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HHS Secretary Tom Price Resigns Over Charter Plane Travel


Health and Human Services Secretary Tom Price has resigned after mounting pressure and criticism over his use of private charter and military jets for work travel at public expense. NPR lead political editor Domenico Montanaro joins us.

Domenico, thanks very much for being with us.


SIMON: The president had joked - or maybe he didn't joke when he spoke to the Boy Scouts earlier this year - that he would fire Tom Price if the health care bill didn't pass. So how surprised should we really be?

MONTANARO: (Laughter) Well, Price was fired for a different reason, ostensibly, than the health care bill not passing. But, Scott, I don't think we should be surprised by anything anymore (laughter) in this age. But, you know - and plus, it was kind of a strange criticism given that Price isn't somebody who would be going and getting actual votes. But, you know, this private plane scandal became too much.

SIMON: Well, take us back a little bit. How did the revelations lead to the quick resignation?

MONTANARO: Well, a red alert went off for me the other day, on Wednesday, when Trump was asked if he was going to fire Price. And he said, we'll see and that he was not happy about the private plane situation. Price tried to make it go away by saying he'd write a check for his seat on the plane, which amounted to about $52,000 as compared to what Politico had reported was anywhere between $400,000 and $1,000,000 worth of private plane rides. Of course, that includes staffers and others. And that wasn't enough for the president.

Cable news coverage was still pretty bad to be perfectly honest. He's also trying to pass a tax cut plan where they're trying to argue that there are going to be middle-class tax cuts. And they're kind of losing the PR battle on that. And the last thing they needed was to have a situation where you have a Cabinet secretary flying around on private planes...

SIMON: Yeah.

MONTANARO: ...At taxpayer expense. So it was a pretty good bet that something like this could happen on a Friday afternoon.

SIMON: And Domenico, of course, there are several members of the Cabinet - members of the Trump administration have used private or military planes for travel. Are we going to see a sequence of resignations?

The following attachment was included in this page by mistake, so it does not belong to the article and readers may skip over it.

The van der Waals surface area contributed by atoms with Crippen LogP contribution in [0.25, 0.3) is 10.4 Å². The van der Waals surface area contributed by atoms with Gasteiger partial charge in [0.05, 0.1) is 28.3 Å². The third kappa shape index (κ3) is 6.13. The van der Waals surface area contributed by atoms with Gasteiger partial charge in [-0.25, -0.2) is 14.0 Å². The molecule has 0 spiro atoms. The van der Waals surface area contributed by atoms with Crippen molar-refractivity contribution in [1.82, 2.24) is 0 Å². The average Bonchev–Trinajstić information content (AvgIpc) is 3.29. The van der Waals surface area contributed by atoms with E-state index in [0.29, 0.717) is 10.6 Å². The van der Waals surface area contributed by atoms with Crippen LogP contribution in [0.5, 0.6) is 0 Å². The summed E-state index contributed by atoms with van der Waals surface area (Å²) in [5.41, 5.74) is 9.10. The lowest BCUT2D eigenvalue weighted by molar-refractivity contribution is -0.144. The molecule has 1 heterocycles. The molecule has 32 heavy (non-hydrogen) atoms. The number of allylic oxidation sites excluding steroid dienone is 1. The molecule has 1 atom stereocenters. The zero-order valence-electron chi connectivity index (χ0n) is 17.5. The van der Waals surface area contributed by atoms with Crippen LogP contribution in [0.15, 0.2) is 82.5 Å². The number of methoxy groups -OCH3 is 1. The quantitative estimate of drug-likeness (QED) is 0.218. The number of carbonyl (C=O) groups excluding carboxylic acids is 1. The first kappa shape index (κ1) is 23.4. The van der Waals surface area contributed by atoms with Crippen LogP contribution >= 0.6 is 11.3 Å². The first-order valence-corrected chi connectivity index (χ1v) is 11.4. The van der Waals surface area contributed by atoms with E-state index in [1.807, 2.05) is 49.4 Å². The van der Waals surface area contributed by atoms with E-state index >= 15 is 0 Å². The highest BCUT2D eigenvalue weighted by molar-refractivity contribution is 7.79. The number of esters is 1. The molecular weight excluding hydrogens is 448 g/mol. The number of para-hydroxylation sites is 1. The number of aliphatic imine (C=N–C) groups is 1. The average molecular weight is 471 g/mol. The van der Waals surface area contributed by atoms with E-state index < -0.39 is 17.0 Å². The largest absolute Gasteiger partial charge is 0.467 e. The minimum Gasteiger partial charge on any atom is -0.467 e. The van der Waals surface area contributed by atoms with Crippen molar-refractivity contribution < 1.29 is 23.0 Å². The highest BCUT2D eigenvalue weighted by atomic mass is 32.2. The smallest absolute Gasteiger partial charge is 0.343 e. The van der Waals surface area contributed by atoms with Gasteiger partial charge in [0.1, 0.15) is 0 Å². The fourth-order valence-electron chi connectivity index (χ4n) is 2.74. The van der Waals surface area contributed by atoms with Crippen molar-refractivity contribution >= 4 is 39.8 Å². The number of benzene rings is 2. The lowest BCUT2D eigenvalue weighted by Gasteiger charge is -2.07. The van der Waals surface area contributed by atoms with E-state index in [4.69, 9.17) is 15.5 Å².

MONTANARO: You know, it depends, I think, on what you wind up seeing - I really frankly think - when it comes to cable news coverage. If that becomes something that dominates the airwaves, if the questions persist and continue at the briefing rooms when it comes to these other Cabinet members - you're talking about Scott Pruitt who had taken a plane and some others. And, you know, I think that that is really what winds up influencing this president almost more than anything else. And right now what's dominating news coverage are those tweets from the president about Puerto Rico, and I have a feeling that that's what's going to be dominating.

SIMON: New guidance has been issued by the White House for official travel. What will this mean?

MONTANARO: Right. Well, I think that this shows that the new White House chief of staff, John Kelly, is fully in charge and putting his stamp on things because any private plane travel now, by any administration official, has to be approved by the White House chief of staff. That's really something.

SIMON: Tom Price gave up a pretty sure seat in Congress.

MONTANARO: (Laughter) Sure did.

SIMON: Anything on the horizon - well, he's a physician, isn't he? I guess he goes back into - can go back into private practice.

MONTANARO: He could go into private practice. But remember, with how he got some of this money that - I mean, think about it. I don't know if I could pay $52,000 in a check. I don't think I could. You know, a lot of that had to do with the scandal when it came to insider trading. And I think you could wind up seeing Price wind up on some kind of board, a health board, something like that - a pharmaceutical company. But yes, $50 million was spent on that Georgia congressional race, and now he's gone.

SIMON: NPR's Domenico Montanaro, thanks very much for being with us.

MONTANARO: You're so welcome. Thanks as always. Transcript provided by NPR, Copyright NPR.

Domenico Montanaro is NPR's senior political editor/correspondent. Based in Washington, D.C., his work appears on air and online delivering analysis of the political climate in Washington and campaigns. He also helps edit political coverage.
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